Too close for comfort: Are shaved heads finally acceptable for women?
Women under the razor: Famously female buzz cuts
Model Agyness Deyn - a lover of Doc Martin boots and punk style - sports peroxide and a buzzcut. Photo: Getty
Just as she was finally getting that ever-changing hue of blonde under control, Charlize Theron has gone and shaved her head. Shock, horror.
It's for her new role in forthcoming Mad Max: Fury Road and, as much as we'd love her to take her trilby off and show her new 'do in its full glory, the actress seems cagey about the look.
She needn't be. Not only is she beautiful and would probably look good with a bad case of the mumps, a shaved head on a woman should be no cause for raised eyebrows or fevered visits to milliners in 2012. Or should it?
Back in 1991, Sinead O'Connor's dimple-cheeked prettiness was offset with her unapologetic, punky, shaved head - deliciously effective and at odds with the melodrama and it's-a-girl-thing emotion of hit Nothing Compares 2 U - and she still stands out as having balls, even now, twenty years later. O'Connor owned the style (honourable mention to Erykah Badu) in the Nineties.
But, since then, the famously shaved head has resided firmly in four camps and four camps only: Actresses who have gone under the razor in the name of art (or showbiz); a symptom of the ultimate 'troubled celebrity' (a pair of words that seem to go together like toast and vegemite) - to wit, Britney Spears. Or a fearless, elemental Amazonian beauty that only supermodels dare dip into - a la Agyness Deyn and Alek Wek; and the brave symbol - embraced by some, hidden by others - of a battle with cancer.
And that's where Charlize, her barnet and her celebrity clout come into it. Could she help destigmatise the 'do where a host of actresses - Demi Moore, Natalie Portman, Samantha Morton, Cate Blanchett and Cynthia Nixon included - have so far failed? Of course, it's a personal thing, but a bit of gusto and the Prometheus star's dabble with boyish charm may go some way to elevate the close crop to something of a more covetable fuzz, finally giving a buzzcut fashion sensibility... if we ever get to see it, that is.
Shorter looks are, after all, firmly in as the long, layered looks of the early 00's have lost their lustre, says Joey Scandizzo, who won Hairdresser of the Year at annual beauty industry behemoth, Hair Expo.
He told the Herald that "Long hair’s boring because the thing is, people want that long hair but they never actually do anything with it – it spends the whole time being tied back off their face because that’s the easiest thing to do."
Getting rid of the lot is certainly one way to eradicate a wayward fringe or flyaway hairs, drastic as it may be. But, given even model Charlize has developed a penchant for hats, how workable is the look - and will we see the start of a wave of minimal crops, close shaves and breezy bonces any time soon?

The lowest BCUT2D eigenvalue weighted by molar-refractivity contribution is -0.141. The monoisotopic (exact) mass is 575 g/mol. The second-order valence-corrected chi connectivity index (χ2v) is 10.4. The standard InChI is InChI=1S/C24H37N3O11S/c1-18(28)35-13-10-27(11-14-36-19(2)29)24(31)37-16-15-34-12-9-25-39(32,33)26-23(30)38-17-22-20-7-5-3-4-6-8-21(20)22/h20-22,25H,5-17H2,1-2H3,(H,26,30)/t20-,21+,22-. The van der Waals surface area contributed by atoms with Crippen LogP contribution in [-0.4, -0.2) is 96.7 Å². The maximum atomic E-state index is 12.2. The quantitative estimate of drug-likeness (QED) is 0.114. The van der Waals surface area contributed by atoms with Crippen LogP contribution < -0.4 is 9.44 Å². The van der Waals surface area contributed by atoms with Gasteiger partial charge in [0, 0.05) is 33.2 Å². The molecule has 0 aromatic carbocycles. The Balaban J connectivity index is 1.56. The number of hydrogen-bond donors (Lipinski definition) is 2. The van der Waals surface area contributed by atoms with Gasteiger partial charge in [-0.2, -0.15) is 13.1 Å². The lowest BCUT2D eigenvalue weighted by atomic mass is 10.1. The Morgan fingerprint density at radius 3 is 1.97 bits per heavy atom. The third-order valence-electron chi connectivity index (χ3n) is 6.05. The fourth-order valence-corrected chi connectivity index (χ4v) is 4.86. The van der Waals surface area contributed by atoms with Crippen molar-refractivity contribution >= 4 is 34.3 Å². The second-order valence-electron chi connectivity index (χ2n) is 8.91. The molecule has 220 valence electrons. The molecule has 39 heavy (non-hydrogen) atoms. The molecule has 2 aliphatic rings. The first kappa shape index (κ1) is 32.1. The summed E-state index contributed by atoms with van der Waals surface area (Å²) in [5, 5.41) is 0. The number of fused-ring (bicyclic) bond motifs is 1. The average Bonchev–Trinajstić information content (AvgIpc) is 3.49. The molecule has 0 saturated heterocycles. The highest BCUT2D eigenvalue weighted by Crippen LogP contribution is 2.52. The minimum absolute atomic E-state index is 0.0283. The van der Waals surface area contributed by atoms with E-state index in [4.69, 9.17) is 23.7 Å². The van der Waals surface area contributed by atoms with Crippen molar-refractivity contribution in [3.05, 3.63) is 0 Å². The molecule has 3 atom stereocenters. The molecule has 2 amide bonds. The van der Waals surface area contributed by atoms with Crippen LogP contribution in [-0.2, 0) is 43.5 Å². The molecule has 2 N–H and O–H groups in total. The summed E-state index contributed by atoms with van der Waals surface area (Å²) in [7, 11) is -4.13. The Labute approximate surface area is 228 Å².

Jacqueline Newman of Tigi, who saw every hairstyle under the sun paraded at last weekend's Hair Expo, is sceptical. "Aussie women love their long, blonde hair - people here aren't very daring with their hairstyles. We love cutting-edge, fashion-forward looks at Tigi, but we doubt a shaved head will take off on the highstreet any time soon."
She is all for shorter, more sculpted and playful styles. "Daring to go to a shorter style is the most refreshing makeover a lady can have - get rid of the length and have some fun with the renewed body and life of the hair. And it's so much easier to make look edgy and on-trend."
There are no rules, she says, when it comes to choosing a style - individual interpretation is what new styles are all about. But if you're ready to opt for the chop, the key, she says is to go for a look that works with the maintenance levels you're willing to commit to and to be liberal - experimental colour is easier to reverse when short, so be open-minded when it comes to dye.
Natalie Portman with her head shaved for V for Vendetta in 2005. Photo: Getty
And simply because you're going mega-short doesn't mean you must relinquish any semblance of girliness. "If you're going to short, it needs to be adaptable - you want to be able to feel daring and confident without without losing femininity."
There's the rub when it comes to firing up the clippers: It may only be a few millimeters shorter than a sculpted, chic, short cut, but to have a shaved head as a woman, is, if not exactly taboo, still seen as a statement rather than simply a new haircut.
To many, a shaved head means giving up a lot more than clumps of keratin - it's a surrendering of what is seen, the world over, as a flag of womanliness, sexuality and attraction: a set of gender markers that is not likely to subside anytime soon. And certainly not while Charlize's (professionally required) haircut manages to attract such an avalanche of attention.
Charlize Theron shaved head: Too close for comfort? Photo: Getty
It's hair, it grows back.